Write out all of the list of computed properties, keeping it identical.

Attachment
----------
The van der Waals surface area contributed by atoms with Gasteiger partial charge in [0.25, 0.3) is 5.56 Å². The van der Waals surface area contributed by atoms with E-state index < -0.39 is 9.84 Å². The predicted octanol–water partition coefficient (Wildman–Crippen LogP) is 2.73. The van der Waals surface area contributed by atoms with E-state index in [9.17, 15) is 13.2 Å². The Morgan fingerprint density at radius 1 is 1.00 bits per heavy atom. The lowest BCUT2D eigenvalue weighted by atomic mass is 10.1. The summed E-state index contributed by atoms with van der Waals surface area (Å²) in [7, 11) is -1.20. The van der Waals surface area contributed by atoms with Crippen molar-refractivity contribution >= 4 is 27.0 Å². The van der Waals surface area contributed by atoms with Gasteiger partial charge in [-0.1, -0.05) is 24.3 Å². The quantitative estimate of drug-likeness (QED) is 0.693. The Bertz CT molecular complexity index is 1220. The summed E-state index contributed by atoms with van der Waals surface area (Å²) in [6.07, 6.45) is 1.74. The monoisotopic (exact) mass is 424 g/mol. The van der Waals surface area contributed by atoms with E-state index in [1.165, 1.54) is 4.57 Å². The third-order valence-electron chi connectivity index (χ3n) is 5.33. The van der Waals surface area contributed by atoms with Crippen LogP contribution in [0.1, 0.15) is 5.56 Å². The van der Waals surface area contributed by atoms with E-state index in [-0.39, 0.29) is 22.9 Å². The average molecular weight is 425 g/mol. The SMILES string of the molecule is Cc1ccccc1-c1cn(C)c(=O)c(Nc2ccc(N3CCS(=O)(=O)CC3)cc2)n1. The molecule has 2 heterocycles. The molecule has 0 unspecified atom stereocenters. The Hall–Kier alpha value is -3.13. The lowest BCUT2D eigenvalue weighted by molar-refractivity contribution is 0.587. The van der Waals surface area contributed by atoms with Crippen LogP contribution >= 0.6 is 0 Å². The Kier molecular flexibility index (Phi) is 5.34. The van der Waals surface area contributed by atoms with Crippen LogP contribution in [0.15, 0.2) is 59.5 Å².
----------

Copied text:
The van der Waals surface area contributed by atoms with Gasteiger partial charge in [0.25, 0.3) is 5.56 Å². The van der Waals surface area contributed by atoms with E-state index < -0.39 is 9.84 Å². The predicted octanol–water partition coefficient (Wildman–Crippen LogP) is 2.73. The van der Waals surface area contributed by atoms with E-state index in [9.17, 15) is 13.2 Å². The Morgan fingerprint density at radius 1 is 1.00 bits per heavy atom. The lowest BCUT2D eigenvalue weighted by atomic mass is 10.1. The summed E-state index contributed by atoms with van der Waals surface area (Å²) in [7, 11) is -1.20. The van der Waals surface area contributed by atoms with Crippen molar-refractivity contribution >= 4 is 27.0 Å². The van der Waals surface area contributed by atoms with Gasteiger partial charge in [-0.1, -0.05) is 24.3 Å². The quantitative estimate of drug-likeness (QED) is 0.693. The Bertz CT molecular complexity index is 1220. The summed E-state index contributed by atoms with van der Waals surface area (Å²) in [6.07, 6.45) is 1.74. The monoisotopic (exact) mass is 424 g/mol. The van der Waals surface area contributed by atoms with E-state index in [1.165, 1.54) is 4.57 Å². The third-order valence-electron chi connectivity index (χ3n) is 5.33. The van der Waals surface area contributed by atoms with Crippen LogP contribution in [0.1, 0.15) is 5.56 Å². The van der Waals surface area contributed by atoms with E-state index in [-0.39, 0.29) is 22.9 Å². The average molecular weight is 425 g/mol. The SMILES string of the molecule is Cc1ccccc1-c1cn(C)c(=O)c(Nc2ccc(N3CCS(=O)(=O)CC3)cc2)n1. The molecule has 2 heterocycles. The molecule has 0 unspecified atom stereocenters. The Hall–Kier alpha value is -3.13. The lowest BCUT2D eigenvalue weighted by molar-refractivity contribution is 0.587. The van der Waals surface area contributed by atoms with Crippen LogP contribution >= 0.6 is 0 Å². The Kier molecular flexibility index (Phi) is 5.34. The van der Waals surface area contributed by atoms with Crippen LogP contribution in [0.15, 0.2) is 59.5 Å².